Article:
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UK gov's Future Fund invests in more than 150 startups

The initiative was launched in May 2020 to help startups weather the economic storms of the coronavirus pandemic

The UK government now holds stakes in 158 startups, including AI education specialist Century Tech, Astra Zeneca vaccine co-inventor Vaccitech, and DIY computer kit provider Kano.

This is as a result of the Future Fund, which was launched in May as a way of helping startups weather the economic storms of the coronavirus pandemic.

In June 2020, it was extended to UK companies that have their headquarters abroad, and in early 2021, the Breakthrough iteration of the scheme saw the government invest up to £375 million in later-stage tech startups, with each investment matched by private funds.

Since then, the scheme issued 1,190 innovative companies with Convertible Loan Agreements worth £1.14 billion. As opposed to traditional loans which have to be repaid, convertible loans enable the possibility of being converted into equity at a future date. This took place on 31 August 2021, when 158 convertible loans were converted into equity shares for the UK government, allowing the startups to raise further private sector capital through an equity funding round.

The UK government’s economic development-focused British Business Bank published the list of the 158 companies as well as their locations. Thi included AI companies such as Century Tech, Robin AI, and Monolith, as well as other tech startups such as Mindtech or Kano.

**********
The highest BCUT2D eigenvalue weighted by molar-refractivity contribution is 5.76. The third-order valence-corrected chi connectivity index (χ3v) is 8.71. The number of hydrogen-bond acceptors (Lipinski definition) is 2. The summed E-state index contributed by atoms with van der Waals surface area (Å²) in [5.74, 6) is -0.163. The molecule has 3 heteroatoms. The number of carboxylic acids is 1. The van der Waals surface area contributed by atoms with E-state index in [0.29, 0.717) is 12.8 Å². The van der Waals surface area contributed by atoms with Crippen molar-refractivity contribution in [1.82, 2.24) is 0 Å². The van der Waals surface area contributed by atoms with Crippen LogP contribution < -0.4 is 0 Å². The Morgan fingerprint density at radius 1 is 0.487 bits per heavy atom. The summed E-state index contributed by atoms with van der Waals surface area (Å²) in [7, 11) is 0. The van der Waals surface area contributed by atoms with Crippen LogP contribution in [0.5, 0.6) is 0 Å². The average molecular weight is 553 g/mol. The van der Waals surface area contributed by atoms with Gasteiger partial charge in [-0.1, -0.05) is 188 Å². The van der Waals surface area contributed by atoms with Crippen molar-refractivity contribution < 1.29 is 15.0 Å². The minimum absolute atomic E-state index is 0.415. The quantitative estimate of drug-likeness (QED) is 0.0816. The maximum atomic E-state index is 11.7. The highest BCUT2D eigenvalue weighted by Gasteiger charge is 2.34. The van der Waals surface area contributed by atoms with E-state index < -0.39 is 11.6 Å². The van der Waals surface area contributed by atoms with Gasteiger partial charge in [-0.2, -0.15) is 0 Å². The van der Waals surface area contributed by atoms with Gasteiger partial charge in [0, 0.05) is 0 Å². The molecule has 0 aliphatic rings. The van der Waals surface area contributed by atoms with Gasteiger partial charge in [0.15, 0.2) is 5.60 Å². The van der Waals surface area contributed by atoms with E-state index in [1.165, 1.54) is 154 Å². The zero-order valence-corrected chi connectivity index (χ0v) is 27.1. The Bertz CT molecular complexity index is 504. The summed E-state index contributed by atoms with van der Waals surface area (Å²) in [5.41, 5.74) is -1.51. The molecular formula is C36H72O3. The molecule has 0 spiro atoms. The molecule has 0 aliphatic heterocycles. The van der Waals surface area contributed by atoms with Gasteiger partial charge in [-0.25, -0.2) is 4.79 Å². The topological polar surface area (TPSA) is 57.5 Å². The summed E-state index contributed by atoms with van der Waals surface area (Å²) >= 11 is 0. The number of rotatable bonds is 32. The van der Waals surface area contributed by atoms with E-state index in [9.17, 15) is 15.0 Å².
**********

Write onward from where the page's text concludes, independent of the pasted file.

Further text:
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Commenting on the news, British Business Bank’s Venture Solutions managing director Ken Cooper said that “the Future Fund was created to increase the flow of capital to innovative companies at the height of the pandemic while ensuring long-term value for the UK taxpayer”. 

“We’re delighted to see so many companies already going on to raise further private sector capital. As a shareholder in so many promising businesses, the Future Fund is well-positioned to support, and benefit from their continued growth,” he added.

The majority of the listed startups, 92 out of 158, were based in London, while only four were headquartered in Wales, sparking concerns about the lack of support for outer-city businesses.

However, the government also announced that its Start Up Loans scheme, aimed at small businesses outside London, today passed the £600 million milestone. Also run by the British Business Bank, the scheme offers loans of up to £25,000 as well as dedicated business advice. The government announced that SMBs in the North West of England received over £94 million, while those in the South East benefited from over £81 million in loans.

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